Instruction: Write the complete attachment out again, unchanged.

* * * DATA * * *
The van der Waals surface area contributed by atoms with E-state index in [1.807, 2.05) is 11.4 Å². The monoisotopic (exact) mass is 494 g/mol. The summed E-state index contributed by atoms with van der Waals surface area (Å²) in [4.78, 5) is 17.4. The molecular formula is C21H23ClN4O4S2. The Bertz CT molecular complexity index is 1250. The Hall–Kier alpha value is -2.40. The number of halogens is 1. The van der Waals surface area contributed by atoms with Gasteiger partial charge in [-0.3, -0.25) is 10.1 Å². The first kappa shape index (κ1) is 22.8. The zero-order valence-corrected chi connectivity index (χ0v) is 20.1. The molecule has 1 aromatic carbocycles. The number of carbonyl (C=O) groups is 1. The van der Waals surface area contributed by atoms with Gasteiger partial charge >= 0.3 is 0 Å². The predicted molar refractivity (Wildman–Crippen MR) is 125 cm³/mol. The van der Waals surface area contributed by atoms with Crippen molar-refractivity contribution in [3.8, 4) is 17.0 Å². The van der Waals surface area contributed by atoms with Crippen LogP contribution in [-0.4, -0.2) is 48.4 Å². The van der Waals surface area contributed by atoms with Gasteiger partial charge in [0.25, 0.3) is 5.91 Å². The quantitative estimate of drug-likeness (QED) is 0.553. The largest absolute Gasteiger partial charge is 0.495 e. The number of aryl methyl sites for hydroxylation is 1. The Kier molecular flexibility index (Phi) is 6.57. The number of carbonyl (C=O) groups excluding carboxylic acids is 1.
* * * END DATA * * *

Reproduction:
The van der Waals surface area contributed by atoms with E-state index in [1.807, 2.05) is 11.4 Å². The monoisotopic (exact) mass is 494 g/mol. The summed E-state index contributed by atoms with van der Waals surface area (Å²) in [4.78, 5) is 17.4. The molecular formula is C21H23ClN4O4S2. The Bertz CT molecular complexity index is 1250. The Hall–Kier alpha value is -2.40. The number of halogens is 1. The van der Waals surface area contributed by atoms with Gasteiger partial charge in [-0.3, -0.25) is 10.1 Å². The first kappa shape index (κ1) is 22.8. The zero-order valence-corrected chi connectivity index (χ0v) is 20.1. The molecule has 1 aromatic carbocycles. The number of carbonyl (C=O) groups is 1. The van der Waals surface area contributed by atoms with Gasteiger partial charge >= 0.3 is 0 Å². The predicted molar refractivity (Wildman–Crippen MR) is 125 cm³/mol. The van der Waals surface area contributed by atoms with Crippen molar-refractivity contribution in [3.8, 4) is 17.0 Å². The van der Waals surface area contributed by atoms with Crippen LogP contribution in [-0.4, -0.2) is 48.4 Å². The van der Waals surface area contributed by atoms with Gasteiger partial charge in [0.25, 0.3) is 5.91 Å². The quantitative estimate of drug-likeness (QED) is 0.553. The largest absolute Gasteiger partial charge is 0.495 e. The number of aryl methyl sites for hydroxylation is 1. The Kier molecular flexibility index (Phi) is 6.57. The number of carbonyl (C=O) groups excluding carboxylic acids is 1.